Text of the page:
“Dual forces of globalisation and innovation are high on the research and policy agendas for financial regulators and central bankers”

24 January 2017 News Categories

Remarks by Governor Philip R. Lane at the European Financial Forum

  • High level of interdependence between European and global financial systems, with an increasing role for emerging market investors and institutions in the global system.
  • Critical that Central Banks operate with a shared understanding of global financial conditions, through information exchange.
  • Innovation welcome but firms must be able to meet prudential and consumer protection regulatory expectations.

Governor of the Central Bank of Ireland, Philip Lane, today addressed the European Financial Forum at Dublin Castle. In his comments, he focused on the implications of globalisation and technological disruption on the financial sector.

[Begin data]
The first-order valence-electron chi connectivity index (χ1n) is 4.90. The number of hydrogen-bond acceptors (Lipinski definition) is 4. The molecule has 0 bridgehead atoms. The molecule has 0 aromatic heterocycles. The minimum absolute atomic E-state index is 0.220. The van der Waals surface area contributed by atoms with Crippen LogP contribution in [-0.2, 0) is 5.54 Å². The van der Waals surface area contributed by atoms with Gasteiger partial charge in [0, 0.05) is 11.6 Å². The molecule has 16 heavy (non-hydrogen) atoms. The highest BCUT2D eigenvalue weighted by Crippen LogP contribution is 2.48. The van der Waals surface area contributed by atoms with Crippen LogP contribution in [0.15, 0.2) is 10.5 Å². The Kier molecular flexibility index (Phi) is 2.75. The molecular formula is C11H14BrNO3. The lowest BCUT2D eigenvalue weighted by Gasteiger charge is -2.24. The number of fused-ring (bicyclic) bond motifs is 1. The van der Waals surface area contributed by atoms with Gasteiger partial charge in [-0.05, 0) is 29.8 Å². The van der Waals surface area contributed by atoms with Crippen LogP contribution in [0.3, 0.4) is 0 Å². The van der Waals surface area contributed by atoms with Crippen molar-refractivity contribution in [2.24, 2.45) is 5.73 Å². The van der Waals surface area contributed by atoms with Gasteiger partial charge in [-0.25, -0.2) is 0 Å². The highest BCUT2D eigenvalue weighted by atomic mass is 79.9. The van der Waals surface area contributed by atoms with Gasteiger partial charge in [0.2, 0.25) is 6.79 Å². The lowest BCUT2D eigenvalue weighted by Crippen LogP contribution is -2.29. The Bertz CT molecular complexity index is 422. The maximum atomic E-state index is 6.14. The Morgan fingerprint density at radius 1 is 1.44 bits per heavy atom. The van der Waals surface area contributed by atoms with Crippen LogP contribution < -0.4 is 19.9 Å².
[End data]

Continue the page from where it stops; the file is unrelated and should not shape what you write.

He said that the expansion of emerging economies, both as an investment destination and as a source of funding for the advanced economies, as a central factor in many of the topics on the international financial agenda. These include the nature and number of international currencies; the design of international financial safety nets; and the operation and governance of global and regional official financial institutions, all of which highlight that the responses of global investors are central to the transmission mechanism for monetary policy operations. He said: “the high degree of interconnectedness across currency areas makes it imperative that central banks actively cooperate in the sharing of information and analysis, so that monetary policy decisions are based on a shared understanding of current macro-financial conditions”.

In relation to regulation, Governor Lane remarked that technological development in the financial services sector makes regulators more interested than ever in seeing evidence of prudent business management. He again emphasised the role of strengthening international cooperation, this time in order to be able to effectively regulate in a digital environment that may have little regard for national borders or jurisdictional reach.